Calls on Datalex shareholders, taxing landlords, and Jysk’s store-opening delays
Business Today: the best news, analysis and comment from The Irish Times business desk
Troubled travel software firm Datalex is due to hold its annual general meeting later this month. Photograph: iStock
Two leading global investor advisory firms have urged Datalex shareholders to vote against the board re-election of two directors in advance of the troubled travel retail software company’s annual general meeting (agm) this month. Joe Brennan has the story.
Joe also reports on the imminent departure of Carlyle Group’s Irish team from the fund they have been running with Cardinal Capital since 2014.
Landlords hoping to reduce their tax bill this October will need to ensure they have registered their properties, as the Revenue again increases its oversight of those earning rental income. Fiona Reddan has the details.
Danish furniture retailer Jysk says it takes four times longer to open a store in the Republic than it does in other European countries, reports Mark Paul. The company says the delays are holding up plans to expand its Irish network to 40 stores.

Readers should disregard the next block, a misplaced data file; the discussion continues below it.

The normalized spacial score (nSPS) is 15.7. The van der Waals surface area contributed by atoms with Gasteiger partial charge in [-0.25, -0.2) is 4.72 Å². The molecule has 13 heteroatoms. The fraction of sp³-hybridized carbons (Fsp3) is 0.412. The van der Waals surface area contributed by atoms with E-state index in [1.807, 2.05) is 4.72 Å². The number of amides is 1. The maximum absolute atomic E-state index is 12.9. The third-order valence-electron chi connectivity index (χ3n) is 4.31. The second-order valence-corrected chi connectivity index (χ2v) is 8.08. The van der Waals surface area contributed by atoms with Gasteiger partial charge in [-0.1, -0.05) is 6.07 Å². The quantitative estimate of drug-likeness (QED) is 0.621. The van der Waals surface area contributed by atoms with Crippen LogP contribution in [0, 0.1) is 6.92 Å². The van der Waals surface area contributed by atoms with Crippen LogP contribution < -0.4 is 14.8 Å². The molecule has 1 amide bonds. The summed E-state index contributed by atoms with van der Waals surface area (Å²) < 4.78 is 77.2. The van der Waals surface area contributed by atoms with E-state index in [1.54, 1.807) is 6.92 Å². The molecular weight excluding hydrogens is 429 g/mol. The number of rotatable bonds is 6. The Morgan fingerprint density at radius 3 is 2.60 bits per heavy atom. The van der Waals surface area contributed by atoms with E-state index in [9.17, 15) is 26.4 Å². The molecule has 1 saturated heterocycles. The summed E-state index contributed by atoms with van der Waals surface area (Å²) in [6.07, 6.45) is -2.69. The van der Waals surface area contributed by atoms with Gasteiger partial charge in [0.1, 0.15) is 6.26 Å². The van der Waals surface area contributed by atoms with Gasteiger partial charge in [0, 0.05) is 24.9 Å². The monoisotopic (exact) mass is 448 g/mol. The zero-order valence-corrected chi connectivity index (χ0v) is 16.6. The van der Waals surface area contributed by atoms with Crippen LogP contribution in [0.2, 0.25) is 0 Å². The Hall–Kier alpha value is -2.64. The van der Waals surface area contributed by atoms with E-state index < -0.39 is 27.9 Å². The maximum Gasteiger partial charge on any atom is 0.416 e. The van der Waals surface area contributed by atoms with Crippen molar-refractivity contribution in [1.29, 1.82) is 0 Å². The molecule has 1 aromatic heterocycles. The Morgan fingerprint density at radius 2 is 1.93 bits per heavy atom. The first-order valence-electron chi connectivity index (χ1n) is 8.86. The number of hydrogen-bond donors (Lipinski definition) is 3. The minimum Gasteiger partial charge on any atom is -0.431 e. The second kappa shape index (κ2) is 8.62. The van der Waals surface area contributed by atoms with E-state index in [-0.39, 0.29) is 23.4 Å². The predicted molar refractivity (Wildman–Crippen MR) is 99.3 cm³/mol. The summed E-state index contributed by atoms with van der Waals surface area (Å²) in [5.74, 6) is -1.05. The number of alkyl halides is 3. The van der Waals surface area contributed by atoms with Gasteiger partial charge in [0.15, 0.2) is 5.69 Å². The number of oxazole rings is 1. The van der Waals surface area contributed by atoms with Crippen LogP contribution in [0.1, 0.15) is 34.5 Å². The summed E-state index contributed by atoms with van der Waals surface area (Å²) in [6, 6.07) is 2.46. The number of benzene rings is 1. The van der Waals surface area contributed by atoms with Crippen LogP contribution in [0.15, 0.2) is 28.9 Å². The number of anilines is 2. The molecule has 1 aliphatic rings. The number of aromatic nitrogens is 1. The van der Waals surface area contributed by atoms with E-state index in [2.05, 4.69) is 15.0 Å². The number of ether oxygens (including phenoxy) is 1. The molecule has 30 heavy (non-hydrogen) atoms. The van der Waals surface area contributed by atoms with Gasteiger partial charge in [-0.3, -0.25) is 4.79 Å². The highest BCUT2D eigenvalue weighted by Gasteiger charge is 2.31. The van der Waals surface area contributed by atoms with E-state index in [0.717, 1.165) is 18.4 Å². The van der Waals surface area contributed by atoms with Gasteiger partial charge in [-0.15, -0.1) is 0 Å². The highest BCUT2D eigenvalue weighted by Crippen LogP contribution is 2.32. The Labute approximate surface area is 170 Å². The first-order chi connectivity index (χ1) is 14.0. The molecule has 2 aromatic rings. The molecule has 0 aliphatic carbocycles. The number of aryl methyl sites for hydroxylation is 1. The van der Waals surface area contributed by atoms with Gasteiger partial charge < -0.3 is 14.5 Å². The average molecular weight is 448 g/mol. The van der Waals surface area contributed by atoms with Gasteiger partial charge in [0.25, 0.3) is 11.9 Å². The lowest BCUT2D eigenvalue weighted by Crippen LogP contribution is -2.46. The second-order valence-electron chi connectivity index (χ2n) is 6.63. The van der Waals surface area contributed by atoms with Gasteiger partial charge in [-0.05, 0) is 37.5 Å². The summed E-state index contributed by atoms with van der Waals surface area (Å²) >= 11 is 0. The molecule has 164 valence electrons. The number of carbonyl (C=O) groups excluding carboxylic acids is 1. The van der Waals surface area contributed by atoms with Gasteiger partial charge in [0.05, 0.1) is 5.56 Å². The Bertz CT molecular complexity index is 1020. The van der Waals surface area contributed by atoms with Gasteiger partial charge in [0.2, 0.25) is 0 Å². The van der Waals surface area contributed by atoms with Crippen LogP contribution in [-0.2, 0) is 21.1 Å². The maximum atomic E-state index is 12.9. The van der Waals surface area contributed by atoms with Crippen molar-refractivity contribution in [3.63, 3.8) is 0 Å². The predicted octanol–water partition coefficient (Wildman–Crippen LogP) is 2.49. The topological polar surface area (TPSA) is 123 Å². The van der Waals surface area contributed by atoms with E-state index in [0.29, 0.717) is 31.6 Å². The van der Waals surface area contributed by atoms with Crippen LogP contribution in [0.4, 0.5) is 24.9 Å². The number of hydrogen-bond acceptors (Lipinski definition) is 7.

Wireless broadband operator Imagine says it can now deliver high-speed broadband to 800,000 rural homes and businesses, many of which are earmarked for coverage under the Government’s National Broadband Plan (NBP). Eoin Burke-Kennedy reports that the claim comes just as the Government prepares to sign the NBP contract with preferred bidder Granahan McCourt.
Barry O’Halloran writes that Israeli company Meptagon has bought a majority stake in Irish engineering contractor BMD & Company which was worth around €7 million on the basis of figures in the Irish firm’s accounts. BMD designs and builds facilities for the pharmaceutical, oil and gas and energy industries, among others.
Within our detailed Brexit coverage today, Eoin Burke-Kennedy looks at one of the more low-key issues that could derail much of our trade if and when the UK departs the EU: supply chain management. What if a key component is delayed in Calais?
Mark Paul also considers Brexit in his Caveat column, wondering how small businesses can be expected to prepare when they have no substantial idea of what might be juggernauting towards them.
Charlie Taylor travelled all the way to Shenzhen in China for this week’s Business Interview, which features Jijay Shen, chief executive of Huawei Ireland. Charlie learns about the controversial Chinese telecoms giant’s Irish expansion plans, all the while being love-bombed by the company’s team.
In his weekly economics column, John FitzGerald examines the failure of the North’s economy in recent years, wondering to what extent the education system might be to blame.
Finally, our Wild Goose is Donegal man, Danny Burns, who has managed to make it as a working musician in Nashville, Tennessee. He tells Barbara McCarthy about his happy, music-filled life.